A person who starts vigorous exercise like running after a prolonged period of inactivity can experience intense itch a short while into the activity. In a fit runner, the small arteries in the muscles usually open rapidly in response to high demand to blood, but in an unfit runner arteries may not open properly leading to a low oxygen state. This may cause irritation of adjacent nerves and therefore the sensation of itching (1). The condition tends to ease after a few days to weeks of activity as the body adapts to the increased demands.

2.Cholinergic Urticaria (Physical Urticaria, Heat Rash)

Cholinergic urticaria (hives) are red, swollen bumps or patches appearing on the skin as an allergic reaction to physical stimuli, like pressure of the clothes, exercise, heat, sunlight, cold, vibration, water, spicy food, or emotional stress. Injection with acetylcholine tends to provide rapid relief of symptoms, hence the term cholinergic.

Cholinergic (physical) urticaria on the legPicture 3. Cholinergic (physical) urticaria on the lower leg

Some people experience intense leg itch during walking, running, after a hot shower or in a hot environment in general (3). The exact cause is not known, but could be related to an allergy to sweat itself. Sweat triggers the release of histamine causing itchiness in the legs or other parts of the body. It may also present with warm skin and small (up to 2-3 mm) bumps, which usually persist from 30 minutes to 2 hours. Some people may respond with a positive patch test to their own sweat.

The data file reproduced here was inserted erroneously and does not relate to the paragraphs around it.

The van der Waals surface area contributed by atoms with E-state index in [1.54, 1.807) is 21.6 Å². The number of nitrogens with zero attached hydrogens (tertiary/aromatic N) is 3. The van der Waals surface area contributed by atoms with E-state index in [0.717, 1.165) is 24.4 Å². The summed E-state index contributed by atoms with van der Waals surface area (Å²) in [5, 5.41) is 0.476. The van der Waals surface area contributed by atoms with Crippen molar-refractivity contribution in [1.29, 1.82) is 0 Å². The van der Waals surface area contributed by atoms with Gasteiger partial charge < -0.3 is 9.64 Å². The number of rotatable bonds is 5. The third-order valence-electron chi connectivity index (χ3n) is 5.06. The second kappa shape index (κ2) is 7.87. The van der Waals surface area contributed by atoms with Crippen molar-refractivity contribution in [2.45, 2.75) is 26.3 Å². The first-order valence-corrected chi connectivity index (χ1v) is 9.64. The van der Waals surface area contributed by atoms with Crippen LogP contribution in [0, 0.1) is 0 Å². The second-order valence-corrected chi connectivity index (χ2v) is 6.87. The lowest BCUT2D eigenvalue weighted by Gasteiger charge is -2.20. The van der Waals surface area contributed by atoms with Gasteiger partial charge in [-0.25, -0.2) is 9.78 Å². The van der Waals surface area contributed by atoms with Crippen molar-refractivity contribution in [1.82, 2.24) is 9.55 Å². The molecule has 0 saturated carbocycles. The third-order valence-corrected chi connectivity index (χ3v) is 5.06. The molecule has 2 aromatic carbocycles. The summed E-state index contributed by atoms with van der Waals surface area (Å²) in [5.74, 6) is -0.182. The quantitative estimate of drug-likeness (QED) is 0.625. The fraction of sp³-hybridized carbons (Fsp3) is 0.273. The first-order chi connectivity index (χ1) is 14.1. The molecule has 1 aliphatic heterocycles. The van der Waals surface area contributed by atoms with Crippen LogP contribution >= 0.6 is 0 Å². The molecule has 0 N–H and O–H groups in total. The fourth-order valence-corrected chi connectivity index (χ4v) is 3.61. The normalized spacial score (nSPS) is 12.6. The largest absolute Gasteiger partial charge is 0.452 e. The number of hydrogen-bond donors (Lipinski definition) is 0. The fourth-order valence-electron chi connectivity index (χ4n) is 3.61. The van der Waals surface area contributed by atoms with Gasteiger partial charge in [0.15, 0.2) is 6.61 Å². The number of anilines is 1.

Treatment. In severe itching, discontinuing exercise and removing tight clothing around the legs is advisable. A shower with lukewarm water can help to cool down the area and remove irritant sweat. If the itching does not stop, antihistamines like oral hydroxyzine may help with symptomatic relief. Read more about using antihistamines in itchy conditions.

Tendency of the skin to develop an urticaria-like rash, when stroked, is called dermatographism. It is quite common, mainly appears in young adults and often triggered by stress. The condition can last for several months and continuous treatment with non-sedative antihistamines is usually effective.

Additional Pictures of Cholinergic Urticaria


  • Do not exercise in hot humid weather.
  • Take a shower before exercise to remove sweat, oil and any trapped dirt/dust.
  • Use a moisturizing cream after bathing to prevent the skin from drying.
  • Wear light, airy sportswear made from cotton.
  • Wash new underwear or sportswear before the first use to prevent reaction to fabric dyes

3. Exercise-Induced Anaphylaxis (EIA)

Anaphylaxis (Gk ana = against, phylaxis = protection) is a severe allergic reaction to certain, very specific allergens (allergy-triggering substances). Rarely, anaphylactic reaction can be triggered by exercise. A person who has ingested specific foods like shellfish or nuts; substances like alcohol; or medication like aspirin, ibuprofen, antibiotics, herbal supplements, diuretics, and started exercising up to 24 hours thereafter, may experience intense leg itch, warmth, fatigue, urticaria (hives) anywhere on the skin, facial swelling, difficulty breathing, nausea, vomiting, dizziness, or fainting within 30 minutes of exercising.

Symptoms can progress to shock or even death but this is rare. Symptoms of EIA do not appear after eating alone or exercising on its own, but only after a combination of eating certain foods followed by exercising. Symptoms also do not appear after hot shower or during stress as may be seen with hives. Exercising in cold weather or during menstruation can also trigger exercise-induced anaphylaxis in some individuals.